This project explores the impact of the Covid-19 outbreak on asylum seekers and refugees living in the UK. It focuses on those individuals placed in temporary accommodations such as hostels and hotels, using Glasgow as a base for the project as the local authority with the most dispersed asylum seekers in the UK. Moves by private sector firms to relocate asylum seekers into ‘safe environments’ have been widely criticised, particularly for the difficulties in maintaining physical distancing in new crowded, shared spaces thus increasing the risks of exposure to Covid-19. Organisations and stakeholders representing asylum seekers have reported the fear and distress that this move has caused for asylum seekers. In addition, this re-housing has also made it difficult for charities to provide support to affected individuals, who are moved often at short notice. The project examines what the situation is currently on the ground, how the crisis has accentuated the risk for those seeking asylum and develop responses with migrant communities to create a genuinely ‘safer environment’ for asylum seekers.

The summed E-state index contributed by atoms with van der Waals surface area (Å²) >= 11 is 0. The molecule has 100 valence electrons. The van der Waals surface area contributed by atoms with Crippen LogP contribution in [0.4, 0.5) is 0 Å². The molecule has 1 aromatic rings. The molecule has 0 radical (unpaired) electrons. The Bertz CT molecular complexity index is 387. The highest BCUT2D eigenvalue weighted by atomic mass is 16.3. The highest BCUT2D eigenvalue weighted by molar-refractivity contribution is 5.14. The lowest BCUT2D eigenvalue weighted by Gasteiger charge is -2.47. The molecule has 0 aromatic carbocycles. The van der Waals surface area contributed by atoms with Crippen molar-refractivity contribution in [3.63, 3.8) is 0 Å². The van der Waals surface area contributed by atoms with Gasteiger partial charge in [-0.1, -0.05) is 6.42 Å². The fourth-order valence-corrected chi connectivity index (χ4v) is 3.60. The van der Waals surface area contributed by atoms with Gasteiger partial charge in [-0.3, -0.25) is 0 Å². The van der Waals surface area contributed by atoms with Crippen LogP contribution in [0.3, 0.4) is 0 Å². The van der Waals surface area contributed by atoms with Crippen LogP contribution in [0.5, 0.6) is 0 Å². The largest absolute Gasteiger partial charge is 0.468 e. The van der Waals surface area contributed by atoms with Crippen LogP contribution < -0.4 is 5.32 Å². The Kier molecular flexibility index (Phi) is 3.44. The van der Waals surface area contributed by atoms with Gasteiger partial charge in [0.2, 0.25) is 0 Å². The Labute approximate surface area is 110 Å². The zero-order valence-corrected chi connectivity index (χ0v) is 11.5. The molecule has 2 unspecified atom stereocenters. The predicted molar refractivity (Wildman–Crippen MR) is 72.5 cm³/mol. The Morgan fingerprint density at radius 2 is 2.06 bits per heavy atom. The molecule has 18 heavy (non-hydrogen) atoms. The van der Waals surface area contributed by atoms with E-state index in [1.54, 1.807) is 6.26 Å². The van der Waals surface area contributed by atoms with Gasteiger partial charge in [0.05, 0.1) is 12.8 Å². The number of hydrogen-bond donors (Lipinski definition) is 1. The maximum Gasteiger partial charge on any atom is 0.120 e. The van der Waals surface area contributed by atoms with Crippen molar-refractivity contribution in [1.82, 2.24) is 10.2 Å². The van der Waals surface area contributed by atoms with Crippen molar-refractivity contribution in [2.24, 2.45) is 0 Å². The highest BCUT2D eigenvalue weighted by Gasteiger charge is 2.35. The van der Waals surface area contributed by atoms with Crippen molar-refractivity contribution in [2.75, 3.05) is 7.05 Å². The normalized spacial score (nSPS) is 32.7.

A collaborative ethnography
To capture the everyday experiences of asylum seekers living in temporary accommodation and their housing conditions amid the context of Covid-19 restrictions, this project adopts a digital ethnographic approach. It is is co-produced with Migrants Organising for Rights and Empowerment (MORE), a grassroots organisation based in Glasgow advocating for human rights and dignity for asylum seekers and refugees living in the UK. This co-created and co-designed interdisciplinary and qualitative approach seeks to gain insight into people’s everyday realities through documenting online conversations, reflections and a range of participant produced visual and audio data. The project will follow the lives of a group of participants through mediated and sustained contact over a six-month period. The project will foreground the ongoing day-to-day realities of their lived experiences over time as the pandemic unfolds and their circumstances change. The production of a co-created documentary, based on the online testimonies of community researchers and participants will act as a layered process of reflection and analysis, which will continue to provoke feedback once in the public domain.
To document the housing conditions and understand the impact of relocation from the perspectives and experiences of asylum seekers themselves
To identify factors and mechanisms which have placed asylum seekers living in temporary accommodation at greater risk of Covid-19
To work with grassroots community groups to influence government policies and practices on asylum accommodation in order to address the impact of the Covid-19 crisis on those seeking asylum
To influence media and public debate and raise awareness about the issues and challenges faced by asylum seekers and refugees living in the UK
The project is funded by the UK Research and Innovation (UKRI) via the Economic and Social Research Council (ESRC) and will run from November 2020 until November 2021.